Spry Hesburgh makes tracks with torch

Author: Ed Cohen

It was 18 degrees and felt like 3 with the wind chill. The torch weighed 3 ½ pounds. Its bearer was 84½.

Those numbers made it all the more impressive that when Father Hesburgh carried the Olympic torch past campus in January, he covered his fifth of a mile at a jog.

Notre Dame’s president emeritus was one of more than 11,500 people selected to participate in the Olympic Torch Relay, a 65-day, 13,500-mile odyssey that started in Atlanta and finished at the opening ceremonies for the games in Salt Lake City. Each honoree went a fifth of a mile or a lap around a track.

On the morning of January 4, 34 people carried the flame seven miles through South Bend, including a stretch past campus on Juniper Road, lined with cheering spectators.

One of the bearers needed no introduction either to campus or torch-carrying protocol. Mary O’Connor ‘96 traveled every inch of the relay route as Olympic communications manager for Chevrolet, co-sponsor of the relay along with Coca-Cola. She took her turn starting near Hesburgh Library after a handoff from her father, Rex O’Connor ’51J.D, a retired attorney from Ionia, Michigan.

Mary O’Connor handed off to Hesburgh, who double-timed it impressively past the Joyce Center. Subsequent torch bearers included: Notre Dame volleyball coach Debbie Brown, co-captain of the women’s U.S. Olympic volleyball team in 1980, the year the United States boycotted the Olympics in protest of the Soviet invasion of Afghanistan; South Bend resident Richard McCloskey ‘67, whose daughter Katie perished in the World Trade Center attack; and Mick Franco, a staff psychologist with the University’s counseling center.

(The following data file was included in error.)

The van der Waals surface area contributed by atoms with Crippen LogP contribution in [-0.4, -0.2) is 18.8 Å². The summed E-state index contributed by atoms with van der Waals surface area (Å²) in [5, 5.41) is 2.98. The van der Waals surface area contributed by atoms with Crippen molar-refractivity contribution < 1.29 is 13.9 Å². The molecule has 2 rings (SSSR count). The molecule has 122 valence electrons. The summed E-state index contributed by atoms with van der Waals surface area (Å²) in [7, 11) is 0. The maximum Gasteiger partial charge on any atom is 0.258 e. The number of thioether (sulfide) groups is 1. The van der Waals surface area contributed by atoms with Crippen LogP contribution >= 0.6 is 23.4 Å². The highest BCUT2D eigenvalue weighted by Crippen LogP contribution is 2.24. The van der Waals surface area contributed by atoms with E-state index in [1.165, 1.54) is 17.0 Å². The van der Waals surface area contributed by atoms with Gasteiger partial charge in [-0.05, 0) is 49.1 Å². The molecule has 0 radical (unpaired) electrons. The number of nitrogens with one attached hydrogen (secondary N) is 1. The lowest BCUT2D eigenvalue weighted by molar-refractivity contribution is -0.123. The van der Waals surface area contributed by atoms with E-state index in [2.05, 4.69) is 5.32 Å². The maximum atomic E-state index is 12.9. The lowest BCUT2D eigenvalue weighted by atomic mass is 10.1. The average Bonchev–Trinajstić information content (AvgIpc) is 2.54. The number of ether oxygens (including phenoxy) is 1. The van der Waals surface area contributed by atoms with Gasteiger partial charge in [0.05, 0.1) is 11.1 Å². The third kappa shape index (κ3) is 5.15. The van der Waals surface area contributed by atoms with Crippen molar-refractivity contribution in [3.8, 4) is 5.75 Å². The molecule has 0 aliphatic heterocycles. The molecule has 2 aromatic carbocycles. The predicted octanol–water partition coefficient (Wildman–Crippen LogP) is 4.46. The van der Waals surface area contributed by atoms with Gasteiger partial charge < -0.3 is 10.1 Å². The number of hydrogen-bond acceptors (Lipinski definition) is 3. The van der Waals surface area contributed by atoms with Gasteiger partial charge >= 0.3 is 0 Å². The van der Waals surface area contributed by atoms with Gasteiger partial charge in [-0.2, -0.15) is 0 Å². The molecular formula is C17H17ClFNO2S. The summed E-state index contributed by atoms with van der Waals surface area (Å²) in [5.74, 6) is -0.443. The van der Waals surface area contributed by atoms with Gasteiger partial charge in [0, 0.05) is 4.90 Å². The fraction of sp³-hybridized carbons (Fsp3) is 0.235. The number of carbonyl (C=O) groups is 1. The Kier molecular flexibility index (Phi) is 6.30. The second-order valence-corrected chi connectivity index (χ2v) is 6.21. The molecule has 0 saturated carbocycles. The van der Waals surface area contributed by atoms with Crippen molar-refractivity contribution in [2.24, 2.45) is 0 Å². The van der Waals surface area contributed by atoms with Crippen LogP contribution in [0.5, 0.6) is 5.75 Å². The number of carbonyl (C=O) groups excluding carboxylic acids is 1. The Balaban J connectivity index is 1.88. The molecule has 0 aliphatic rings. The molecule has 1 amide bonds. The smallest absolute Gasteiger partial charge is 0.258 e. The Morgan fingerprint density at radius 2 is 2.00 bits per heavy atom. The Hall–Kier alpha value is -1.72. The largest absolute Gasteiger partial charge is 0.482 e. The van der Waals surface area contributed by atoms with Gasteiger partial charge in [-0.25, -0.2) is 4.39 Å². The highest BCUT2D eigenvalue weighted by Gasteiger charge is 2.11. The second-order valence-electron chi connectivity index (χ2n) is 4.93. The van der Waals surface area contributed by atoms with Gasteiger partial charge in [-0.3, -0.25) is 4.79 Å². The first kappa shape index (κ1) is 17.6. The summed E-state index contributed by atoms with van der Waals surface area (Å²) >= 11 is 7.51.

Other alumni known to have participated in the relay nationally are Steven Sitek ‘90MBA, Tim Cordes ’98, Kevin O’Connor ’98MBA and John T. (Jay) Conroy Jr. ’98MBA.

Though called a relay, most of the bearers held onto their torches and merely kindled the torch of the next person in line. That’s because participants were given the option of purchasing, for $335, the icicle-like torches, made of glass, copper and aluminum and finished with silver. Chevy bought Hesburgh’s torch for him, Mary O’Connor said.

Also, contrary to the image of a relay, the flame traveled more than four-fifths of the way — all the miles between population centers — by vehicle, not foot. The route, which passed through more than 250 cities in 46 states, including Alaska, was designed by the Salt Lake Organizing Committee to allow as many people as possible to see the flame.

Chevrolet and Coca-Cola each selected 3,500 of the torch carriers with the rest named by the Salt Lake Organizing Committee.

Ed Cohen is an associate editor of this magazine.